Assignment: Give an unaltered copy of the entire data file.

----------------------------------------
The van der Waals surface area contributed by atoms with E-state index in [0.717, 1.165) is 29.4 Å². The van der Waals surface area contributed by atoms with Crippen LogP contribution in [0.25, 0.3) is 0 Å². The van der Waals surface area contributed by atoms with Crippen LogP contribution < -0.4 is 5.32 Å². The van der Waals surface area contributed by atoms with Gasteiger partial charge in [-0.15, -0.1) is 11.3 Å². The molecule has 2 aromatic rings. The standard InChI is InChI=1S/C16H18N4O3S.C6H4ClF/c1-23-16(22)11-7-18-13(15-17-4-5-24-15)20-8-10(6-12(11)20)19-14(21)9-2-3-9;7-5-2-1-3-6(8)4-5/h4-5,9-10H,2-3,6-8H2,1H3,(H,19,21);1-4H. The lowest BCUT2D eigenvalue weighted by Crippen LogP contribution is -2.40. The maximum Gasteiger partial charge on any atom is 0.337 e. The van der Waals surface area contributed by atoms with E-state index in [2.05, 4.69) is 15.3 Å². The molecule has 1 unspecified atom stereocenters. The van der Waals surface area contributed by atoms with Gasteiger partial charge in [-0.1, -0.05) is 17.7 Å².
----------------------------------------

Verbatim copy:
The van der Waals surface area contributed by atoms with E-state index in [0.717, 1.165) is 29.4 Å². The van der Waals surface area contributed by atoms with Crippen LogP contribution in [0.25, 0.3) is 0 Å². The van der Waals surface area contributed by atoms with Crippen LogP contribution < -0.4 is 5.32 Å². The van der Waals surface area contributed by atoms with Gasteiger partial charge in [-0.15, -0.1) is 11.3 Å². The molecule has 2 aromatic rings. The standard InChI is InChI=1S/C16H18N4O3S.C6H4ClF/c1-23-16(22)11-7-18-13(15-17-4-5-24-15)20-8-10(6-12(11)20)19-14(21)9-2-3-9;7-5-2-1-3-6(8)4-5/h4-5,9-10H,2-3,6-8H2,1H3,(H,19,21);1-4H. The lowest BCUT2D eigenvalue weighted by Crippen LogP contribution is -2.40. The maximum Gasteiger partial charge on any atom is 0.337 e. The van der Waals surface area contributed by atoms with E-state index in [2.05, 4.69) is 15.3 Å². The molecule has 1 unspecified atom stereocenters. The van der Waals surface area contributed by atoms with Gasteiger partial charge in [-0.1, -0.05) is 17.7 Å².